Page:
A viaduct you can dream upon
The Washington State Department of Transportation announced a contest to let 25 people have 30 minutes on the traffic-free Alaskan Way Viaduct.
Seattle Times staff columnist
What is it with you people and Rollerblades?
You want to race in them, twirl in them, dance in them and even grill meat in them.
If it isn't Rollerblades, it's wheelchairs. Motorcycles. Race cars and golf carts.
Offer the people of Seattle a half-hour on an empty, downtown stretch of the Alaskan Way Viaduct, and they head straight to Xanadu.
The madness started as soon as the Washington state Department of Transportation announced a contest: In 100 words or less explain what you — and 24 of your friends — would do with 30 minutes on the traffic-free viaduct. Entries (send them to email@example.com) close Sunday, and three judges will decide within days.
The winner will be escorted to a private section of the viaduct at a predetermined time and allowed to live his or her dream.
The Alaskan Way Viaduct Replacement Program has received 400 entries so far, said spokesman Matt Preedy.
"Photography, dance, sports like playing tennis or having a dodgeball match," he said. "Rolling down the viaduct in the P.I. globe ... "
It's about time we had some fun, that we stop worrying about the roadway crumbling beneath us, or being sandwiched in our Prius with the relatives from Omaha.
It's about time we stop all the hand-wringing and politics and suspend our fears about the billions the replacement deep-bore tunnel is going to cost us.
It's half an hour! Dream big!
"A half-hour? That's it?" asked Josh Santangelo, 32, a Seattle software developer I ran into at Zeitgeist Coffee near the viaduct in Pioneer Square the other morning. "So random."
His friend, Aron Schoppert, 37, might consider a career in party planning.
"A dance party," he began. "At sunset. And why only 25 people? At least get a few hundred."
I started taking furious notes.
"It would be a celebration," he continued. "A send-off. A wake."
He paused, glanced at my notes.
"It's all about the sunset, though," he said. "Driving the viaduct is one of my favorite memories of seeing the city."
Frances Pennell, the executive director of the Washington Access Fund, imagines people with disabilities racing around in their specialized wheelchairs and three-wheeled bikes. They could play rugby, maybe basketball. Let them go a little crazy on the prettiest stretch of road in the city.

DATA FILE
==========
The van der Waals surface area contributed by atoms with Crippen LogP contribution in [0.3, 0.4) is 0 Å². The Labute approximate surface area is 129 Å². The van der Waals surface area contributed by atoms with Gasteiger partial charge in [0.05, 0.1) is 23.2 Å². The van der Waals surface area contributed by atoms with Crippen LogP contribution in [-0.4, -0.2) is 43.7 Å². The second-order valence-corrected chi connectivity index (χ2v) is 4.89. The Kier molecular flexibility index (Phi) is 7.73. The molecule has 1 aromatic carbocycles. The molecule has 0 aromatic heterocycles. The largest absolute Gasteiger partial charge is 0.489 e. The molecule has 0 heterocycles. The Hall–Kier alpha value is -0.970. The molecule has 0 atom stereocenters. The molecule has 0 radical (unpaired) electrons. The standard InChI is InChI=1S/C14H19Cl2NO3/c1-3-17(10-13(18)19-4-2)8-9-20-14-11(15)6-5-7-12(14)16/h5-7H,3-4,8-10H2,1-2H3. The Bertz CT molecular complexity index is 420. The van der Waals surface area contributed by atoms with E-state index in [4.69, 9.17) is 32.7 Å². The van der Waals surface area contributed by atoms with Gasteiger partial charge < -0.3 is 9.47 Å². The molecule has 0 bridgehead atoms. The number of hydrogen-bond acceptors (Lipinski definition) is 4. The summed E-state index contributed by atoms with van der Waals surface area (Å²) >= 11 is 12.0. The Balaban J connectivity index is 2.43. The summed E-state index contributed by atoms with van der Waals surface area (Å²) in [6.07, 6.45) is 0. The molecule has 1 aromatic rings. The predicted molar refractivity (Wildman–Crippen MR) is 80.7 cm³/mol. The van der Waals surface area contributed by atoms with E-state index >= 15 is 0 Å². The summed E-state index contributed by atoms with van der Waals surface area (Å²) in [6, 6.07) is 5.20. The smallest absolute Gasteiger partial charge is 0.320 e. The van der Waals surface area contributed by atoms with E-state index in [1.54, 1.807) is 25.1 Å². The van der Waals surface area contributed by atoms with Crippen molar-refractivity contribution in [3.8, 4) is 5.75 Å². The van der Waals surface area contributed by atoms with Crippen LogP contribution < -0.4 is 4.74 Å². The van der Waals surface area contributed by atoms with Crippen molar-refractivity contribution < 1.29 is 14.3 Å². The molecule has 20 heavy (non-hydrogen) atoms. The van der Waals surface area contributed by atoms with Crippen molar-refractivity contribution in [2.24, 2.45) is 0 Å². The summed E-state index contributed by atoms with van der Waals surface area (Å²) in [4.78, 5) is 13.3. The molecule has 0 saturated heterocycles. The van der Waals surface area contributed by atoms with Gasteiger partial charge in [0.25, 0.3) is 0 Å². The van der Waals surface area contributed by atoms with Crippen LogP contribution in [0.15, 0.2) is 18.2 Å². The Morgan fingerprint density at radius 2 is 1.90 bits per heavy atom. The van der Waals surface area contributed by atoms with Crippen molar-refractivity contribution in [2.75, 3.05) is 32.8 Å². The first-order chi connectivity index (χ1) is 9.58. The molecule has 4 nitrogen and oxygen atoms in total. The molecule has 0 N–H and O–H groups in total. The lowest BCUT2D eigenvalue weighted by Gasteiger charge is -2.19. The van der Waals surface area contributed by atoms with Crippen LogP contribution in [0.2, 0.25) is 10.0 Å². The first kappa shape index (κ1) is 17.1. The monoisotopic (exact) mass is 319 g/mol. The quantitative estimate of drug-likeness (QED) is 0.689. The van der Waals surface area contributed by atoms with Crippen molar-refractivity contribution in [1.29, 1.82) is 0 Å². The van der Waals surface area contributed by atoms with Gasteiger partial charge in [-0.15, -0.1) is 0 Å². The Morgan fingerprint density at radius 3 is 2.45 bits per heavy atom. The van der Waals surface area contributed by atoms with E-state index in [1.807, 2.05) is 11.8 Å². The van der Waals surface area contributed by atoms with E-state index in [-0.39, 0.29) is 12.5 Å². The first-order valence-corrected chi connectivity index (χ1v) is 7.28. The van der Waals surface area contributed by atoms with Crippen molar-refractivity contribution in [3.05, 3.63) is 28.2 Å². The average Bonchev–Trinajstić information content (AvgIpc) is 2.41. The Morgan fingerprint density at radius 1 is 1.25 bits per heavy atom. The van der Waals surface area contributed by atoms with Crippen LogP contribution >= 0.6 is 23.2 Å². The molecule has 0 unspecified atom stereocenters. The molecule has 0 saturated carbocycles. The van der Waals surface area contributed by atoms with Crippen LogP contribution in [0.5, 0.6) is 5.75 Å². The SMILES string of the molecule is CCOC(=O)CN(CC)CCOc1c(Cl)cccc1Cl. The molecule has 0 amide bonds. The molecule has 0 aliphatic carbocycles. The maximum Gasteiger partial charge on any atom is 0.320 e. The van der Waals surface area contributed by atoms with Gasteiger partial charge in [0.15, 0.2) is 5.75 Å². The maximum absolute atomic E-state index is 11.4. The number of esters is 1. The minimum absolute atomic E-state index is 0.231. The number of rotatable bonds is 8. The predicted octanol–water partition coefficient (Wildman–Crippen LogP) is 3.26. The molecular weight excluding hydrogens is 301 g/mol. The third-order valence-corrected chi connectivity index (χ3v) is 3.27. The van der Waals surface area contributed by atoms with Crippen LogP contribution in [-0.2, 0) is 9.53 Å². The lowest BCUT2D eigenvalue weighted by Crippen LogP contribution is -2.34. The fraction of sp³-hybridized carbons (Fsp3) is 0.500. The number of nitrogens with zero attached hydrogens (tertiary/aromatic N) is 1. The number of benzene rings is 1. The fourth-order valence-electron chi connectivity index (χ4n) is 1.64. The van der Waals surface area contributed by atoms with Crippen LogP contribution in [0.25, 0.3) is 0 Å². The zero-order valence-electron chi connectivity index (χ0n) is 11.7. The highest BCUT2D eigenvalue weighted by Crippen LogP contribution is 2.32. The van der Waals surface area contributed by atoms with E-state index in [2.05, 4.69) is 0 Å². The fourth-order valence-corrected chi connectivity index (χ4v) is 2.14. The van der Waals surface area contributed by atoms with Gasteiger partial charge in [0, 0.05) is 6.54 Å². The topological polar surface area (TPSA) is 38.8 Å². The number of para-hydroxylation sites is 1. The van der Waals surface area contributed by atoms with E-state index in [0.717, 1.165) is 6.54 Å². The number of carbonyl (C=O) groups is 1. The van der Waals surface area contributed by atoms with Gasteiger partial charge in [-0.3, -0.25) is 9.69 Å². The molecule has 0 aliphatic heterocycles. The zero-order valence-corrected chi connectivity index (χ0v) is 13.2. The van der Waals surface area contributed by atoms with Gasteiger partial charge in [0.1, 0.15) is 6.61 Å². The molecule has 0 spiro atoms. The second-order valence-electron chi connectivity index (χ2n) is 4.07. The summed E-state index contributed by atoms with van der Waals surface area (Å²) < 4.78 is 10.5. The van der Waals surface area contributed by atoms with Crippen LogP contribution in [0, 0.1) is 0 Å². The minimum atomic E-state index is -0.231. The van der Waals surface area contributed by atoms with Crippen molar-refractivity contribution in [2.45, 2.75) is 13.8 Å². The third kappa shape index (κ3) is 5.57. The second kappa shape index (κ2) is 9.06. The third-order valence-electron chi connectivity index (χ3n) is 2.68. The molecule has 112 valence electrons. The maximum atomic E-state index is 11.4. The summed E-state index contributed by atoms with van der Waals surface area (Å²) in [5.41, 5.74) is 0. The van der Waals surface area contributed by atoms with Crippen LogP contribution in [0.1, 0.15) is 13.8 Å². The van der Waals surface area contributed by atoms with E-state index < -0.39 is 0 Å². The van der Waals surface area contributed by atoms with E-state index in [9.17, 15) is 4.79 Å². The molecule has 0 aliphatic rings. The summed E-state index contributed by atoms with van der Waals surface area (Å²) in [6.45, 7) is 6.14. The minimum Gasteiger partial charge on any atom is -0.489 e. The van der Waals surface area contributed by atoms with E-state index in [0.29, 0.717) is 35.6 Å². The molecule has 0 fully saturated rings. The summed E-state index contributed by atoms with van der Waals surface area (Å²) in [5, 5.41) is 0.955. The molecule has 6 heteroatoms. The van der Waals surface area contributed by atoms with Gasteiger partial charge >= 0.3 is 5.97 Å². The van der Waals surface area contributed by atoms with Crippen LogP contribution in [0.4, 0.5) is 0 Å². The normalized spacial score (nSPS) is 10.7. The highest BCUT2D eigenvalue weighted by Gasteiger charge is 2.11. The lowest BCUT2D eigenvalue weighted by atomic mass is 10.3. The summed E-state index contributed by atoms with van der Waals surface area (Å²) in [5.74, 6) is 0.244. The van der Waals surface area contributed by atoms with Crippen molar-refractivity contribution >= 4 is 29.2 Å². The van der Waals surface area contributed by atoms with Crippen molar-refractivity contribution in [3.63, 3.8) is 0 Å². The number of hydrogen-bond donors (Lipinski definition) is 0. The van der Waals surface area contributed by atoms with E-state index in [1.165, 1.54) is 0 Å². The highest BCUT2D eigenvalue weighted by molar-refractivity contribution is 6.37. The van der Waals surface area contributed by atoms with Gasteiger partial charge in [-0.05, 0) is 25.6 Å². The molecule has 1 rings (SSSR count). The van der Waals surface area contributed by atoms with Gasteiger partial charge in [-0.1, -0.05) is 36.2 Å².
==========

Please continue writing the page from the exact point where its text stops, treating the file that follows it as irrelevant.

"Then I'd give everyone a jackhammer and help them tear it down," she said, then paused.
"But I don't know how safe that would be."
Couldn't be any safer than the thing is now, said financial planner Kathryn Garrison.
"I would suggest getting the hell off," she said. "That's what I do when I'm on it."
Imagine working beside it every day for years, like Josh West, 35, and Ben Devoir, 29, technical provisioning specialists at Megapath, at Seneca Street and Alaskan Way.
"If you work on the fifth floor, the view sucks," said West, who lives in Bremerton. "But if you're on the sixth, it's great."
They're not going to miss the viaduct.
"It's nasty," West said. "It's been condemned. I used to park my vehicle below it, but I was afraid I'd come out and there'd be a chunk of concrete in it."
Meanwhile, Devoir was thinking. Too bad it's only a half an hour, he said. Couldn't even get coals ready for a barbecue.
"Golf carts!" he suggested. "They don't go very fast. But maybe races. Or polo."
"Naked, drunk relay races," West suggested.
"In golf carts?"
Because Preedy said so.
"At the end of the day, it's got to be all ages and family-friendly," he said. "And it's got to be safe."
Nicole Brodeur's column appears Tuesday and Friday. Reach her at 206-464-2334 or firstname.lastname@example.org.
She'd have an open bar.
About Nicole Brodeur
My column is more a conversation with readers than a spouting of my own views. I like to think that, in writing, I lay down a bridge between readers and me. It is as much their space as mine. And it is a place to tell the stories that, otherwise, may not get into the paper.
email@example.com | 206-464-2334
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